1DX - Portraits vs. Sports - The 1DX can do both - Next step Mamiya?

Started May 13, 2014 | Discussions thread
OP tvstaff Senior Member • Posts: 2,044
Re: 1DX - Portraits vs. Sports - The 1DX can do both - Next step Mamiya?

marcio_napoli wrote:

Hi tvstaff,

As a DMF shooter myself, I love to give some imput about digital backs, but I can't compare it to the 1DX, as I've never shot with one.

I'm currently shooting with a Phase One P40+ digital back, on a 645DF camera and 80mm f2.8 lens.

For all purposes, it's the same thing as the Leaf Credo 40 (same sensor).

I'll report pros and cons, so you can make an informed decision:

IQ first.

Shadow recovery:

At base ISO (50), it's a solid performance.

Considering a Nikon D700 and a Canon 1DX are around 12 / 12.5 stops, I'd say this back has 13 / 13.5 stops (resized to 18mp).

Lifting shadows at 100% view, will give you mildly noisy shadows, but once you resize it to 18 mp, the P40 is definitely better than the Canon.

To give it some context:

Shadow performance is very solid (better than Canon's current gen, and better than Nikon's last gen), but I guess if your goal is insane shadow lifting, a Nikon D600 or D800 are still better.

Bottom line:

Shadows are very clean, but not the cleanest you can find. D800 is still your best friend in this regard.

Highlight recovery:

Both the P40 and Leaf Credo 40mp, as far as I can tell, share the same sensor.

And that sensor is particularly good at highlight recovery.

I'd say it's at the very best performances you can find, anywhere.


I overexposed a shot by 3 stops, almost clipping to 100% white, and was simply AMAZED to see I could fully recover it.

A 3 stops recovery is, needless to say, beyond amazing.

So, if shadow recovery "score" is a solid 8+, highlight recovery is a solid 10.

Pixel level sharpness:

40mp, no AA filter, and a tremendously sharp German lens? Expect eye hurting sharpness.

For people shots, expect to see more sharpness than you'd like.

You can see more skin imperfections on a 20 year old girl than you'd ever imagine to exist !

Simply put: it's insane sharpness.

A joy for landscapes, and a joy (plus also a nightmare) for model shots.

Overall rendering:

What happens when you combine these ingredients: super strong CFA, no AA filter, huge CCD, top notch German glass, and 40mp?

You've got a distinct look you'll never find with C / N.

No matter how many MP they pack in a D800, it will never have the "MF" look.

It's a different signature, period.

Now for the cons, AF:

Phase One's AF is the WORST I've ever seen.

It's slow and even worse, you can't rely on it.

The AF confirmation happens even if it's not really in focus, that drives me nuts!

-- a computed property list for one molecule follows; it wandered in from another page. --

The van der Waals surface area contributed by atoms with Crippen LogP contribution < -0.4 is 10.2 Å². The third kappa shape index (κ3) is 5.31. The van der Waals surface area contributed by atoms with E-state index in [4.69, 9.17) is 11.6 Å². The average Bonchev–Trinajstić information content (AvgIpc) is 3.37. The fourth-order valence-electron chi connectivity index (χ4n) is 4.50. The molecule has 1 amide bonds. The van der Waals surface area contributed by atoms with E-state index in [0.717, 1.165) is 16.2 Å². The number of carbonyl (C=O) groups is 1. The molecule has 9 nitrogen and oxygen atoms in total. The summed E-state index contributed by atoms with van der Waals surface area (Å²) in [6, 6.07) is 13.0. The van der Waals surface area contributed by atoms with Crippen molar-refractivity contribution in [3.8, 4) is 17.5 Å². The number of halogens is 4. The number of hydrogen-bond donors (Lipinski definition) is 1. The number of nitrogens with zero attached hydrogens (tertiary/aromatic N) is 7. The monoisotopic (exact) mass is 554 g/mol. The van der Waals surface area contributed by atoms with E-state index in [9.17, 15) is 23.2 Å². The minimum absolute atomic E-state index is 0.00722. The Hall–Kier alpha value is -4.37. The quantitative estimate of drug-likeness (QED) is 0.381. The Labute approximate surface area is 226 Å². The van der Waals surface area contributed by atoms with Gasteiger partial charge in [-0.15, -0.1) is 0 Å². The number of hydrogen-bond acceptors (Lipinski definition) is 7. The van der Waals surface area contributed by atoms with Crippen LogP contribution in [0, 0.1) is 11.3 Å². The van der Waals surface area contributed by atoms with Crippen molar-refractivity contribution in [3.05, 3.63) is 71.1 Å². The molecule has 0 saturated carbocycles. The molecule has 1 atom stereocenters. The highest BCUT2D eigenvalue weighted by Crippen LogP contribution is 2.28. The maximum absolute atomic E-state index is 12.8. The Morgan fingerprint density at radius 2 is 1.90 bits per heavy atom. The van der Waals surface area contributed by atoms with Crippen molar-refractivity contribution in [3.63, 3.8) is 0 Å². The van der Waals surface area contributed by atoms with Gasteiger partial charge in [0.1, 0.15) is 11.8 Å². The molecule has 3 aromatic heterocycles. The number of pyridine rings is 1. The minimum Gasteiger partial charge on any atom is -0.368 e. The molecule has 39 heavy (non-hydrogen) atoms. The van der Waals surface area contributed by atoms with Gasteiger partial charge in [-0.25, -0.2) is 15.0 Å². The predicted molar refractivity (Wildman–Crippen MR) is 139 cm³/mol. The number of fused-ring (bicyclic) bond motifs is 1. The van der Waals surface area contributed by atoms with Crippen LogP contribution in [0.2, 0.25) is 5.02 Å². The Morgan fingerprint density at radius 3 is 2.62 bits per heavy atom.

There's a work around:

Once you get the AF confirmation, ask the camera to focus again on the same point, and then again, till you're 100% sure it's in focus.

That way it works, and you get home with razor sharp images, but man... really? Do I need go through this in a 2014 AF system???

P40 and Leaf Credo 40 crop factor:

Be prepared for 1.3 crop factor.

It's a different experience than 35mm cropped cameras...

APS-C cameras are everywhere, you've got tons of APS lenses to choose from.

Just do the math, buy the right lens, and shoot away.

But with DMF crop factor, it's a whole different story.

The 80mm Schneider lens (that for most shooters will be their only lens due to $$$), becomes a short tele.

I don't know about your shooting style, but I hate to live with a short tele for the rest of my DMF life.

Simply put:

Crop factor in APS-C cameras: no big deal.

Crop factor in DMF cameras: BIG, HUGE deal.


Imagine you've got a giant mirror flapping (huge vibration) + slow shutter speeds (ISO 50) + 40mp that you want maximum pixel sharpness + short tele (50mm lens with crop factor).

What happens?

You've got to have insane care when shooting. Only the very best technique will do.

Shooting a D800 is a piece of cake, with its tiny mirror and WA lenses... yeah, it's a piece of cake.

Shooting a D800 is for boys, and a taming DMF is for men HAHA just kidding.

Auto WB:

Forget auto WB. It simply doesn't work. Shoot RAW, and adjust in post.

Well, bottom line:

If you feed a DMF camera all the things it needs (superb technique, base ISO, lots of light, patience with AF...), you'll be rewarded with the very best IQ there is.

For most shooters, it's too much trouble, when they simply wanna shoot away.

One last thing, I can upload some P40 RAWs, if you really want.

This way you can judge for yourself if the IQ is what you expect.

I can upload it online somewhere, if you really wanna check them.

-- hide signature --

Marcio Napoli



Thank you! I learned a lot by reading your post. The last time I shot serious MF with any regularity was on film with a Rolleiflex and a friends Hasselblad 200.

Your note to me about focus is critical as I want to use the camera to shoot sports too. I know I won't get my 12fps but I can't refocus a few times as I could miss a single shot that is fleeting.

I'm kind of leaning towards the Pentax 645D to work with my 1DX as the 645D is pretty well sealed and the AF system seems in line with my experience.

Your comment about having more DR or recovery when it comes to highlights sounds like a dream come true.  I can see that working so well with type of shooting I do.

Best regards,


-- hide signature --

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